> just want us to be conscious of it.

We're not trying to teach people how to be interaction designers,
graphic designers etc. and any of the other skills that are required to
build a good online experience. We are explaining how to build
interoperable applications that use features that may be present only in
varying degrees in different devices.

> >
> > > > - do we willfully refrain from helping authors who cannot use
> > content
> > > > adaptation by giving them a grouping of guidelines to adhere to?
> > > >   After all, which devices can do what
> > >
> > > Yes, because otherwise not only do we have to have Device
> > Description,
> > but
> > > we will have to spend a lot of time keeping an up to date
> > and
> > > then even more time arguing about which browsers and devices we
> > going
> > > to put on our "in" list.
> > >
> >
> > I think Kai makes a very good point that needs to be spelled out:
> >
> >
> > i.e. there is no prospect of "Exploiting Device Capabilities"
> > without selectively enabling or disabling those aspects of
> > your content that aim to exploit capabilities not present in
> > all devices.
> >
> > That's not to say that server-side adaptation is required in
> > all cases.
> > Client side adaptation takes its place in the sun in this
> > document [though not at the expense of page weight, of course :-)]
> Ok that makes more sense, because we would not be leading people on.
> However, the usefullness of BP2 is then greatly diminished.
> To sharpen what Jo said a bit:
> That, however, is quite a statement towards the masses of authors out
> there.
No, I don't agree. I think that it's as we put it in BP 1:

"... it is possible to create a site that is consistent with the Best
Practice recommendations without carrying out adaptation at all. However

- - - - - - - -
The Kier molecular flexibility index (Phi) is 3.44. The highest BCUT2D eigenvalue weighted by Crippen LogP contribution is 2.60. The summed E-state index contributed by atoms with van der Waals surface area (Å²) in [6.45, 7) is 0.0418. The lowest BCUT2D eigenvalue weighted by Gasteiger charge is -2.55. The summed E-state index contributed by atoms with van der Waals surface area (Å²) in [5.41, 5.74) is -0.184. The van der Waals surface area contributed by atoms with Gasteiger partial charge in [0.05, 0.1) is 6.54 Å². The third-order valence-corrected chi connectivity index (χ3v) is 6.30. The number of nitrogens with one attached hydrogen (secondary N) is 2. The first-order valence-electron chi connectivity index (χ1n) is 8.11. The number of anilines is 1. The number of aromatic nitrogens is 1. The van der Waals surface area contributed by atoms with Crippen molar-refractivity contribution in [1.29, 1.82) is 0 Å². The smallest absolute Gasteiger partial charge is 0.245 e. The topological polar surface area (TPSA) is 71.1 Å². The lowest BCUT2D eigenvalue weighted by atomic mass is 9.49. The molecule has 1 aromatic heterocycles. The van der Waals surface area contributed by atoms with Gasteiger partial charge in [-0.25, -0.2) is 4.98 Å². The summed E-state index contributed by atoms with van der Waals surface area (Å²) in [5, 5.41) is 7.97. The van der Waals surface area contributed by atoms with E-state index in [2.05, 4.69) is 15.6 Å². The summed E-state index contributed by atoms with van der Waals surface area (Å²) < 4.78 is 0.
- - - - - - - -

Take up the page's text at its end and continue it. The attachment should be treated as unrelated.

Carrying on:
it is likely that a more sophisticated and enhanced user experience will
be achieved if adaptation is used."


BP2 is about using capabilities to provide a more sophisticated and
enhanced experience and about detecting whether the facilities are
present and about accommodating their lack of presence or presence in a
non-optimal form.

> > > > - since technology will move on, whatever we write today will be
> > > > outdated to tomorrow.
> > > >   Do we think we will not be able to set a new bar, to
> > define a new
> > ADC
> > > > when some other group comes along later?
> > >
> > > I don't think we can set an ADC now and get consensus before what
> > say
> > > is outdated. I don't think a later group will be able to do
> > so either.
> > >
> >
> > I don't think it is merely a question of pragmatism. Defining
> > an ADC is "Design for iPhone Only" think. In that respect:
> >
> > "ADC Considered Harmful"
> Ah but it is precicely that which I wish to avoid!  Currently the
> keeps referring to the iPhone, so we must be careful.
> By defining an ADC we focus on real capabilities, not slick
> But I see the fear lies in attempting to take a stand on what a device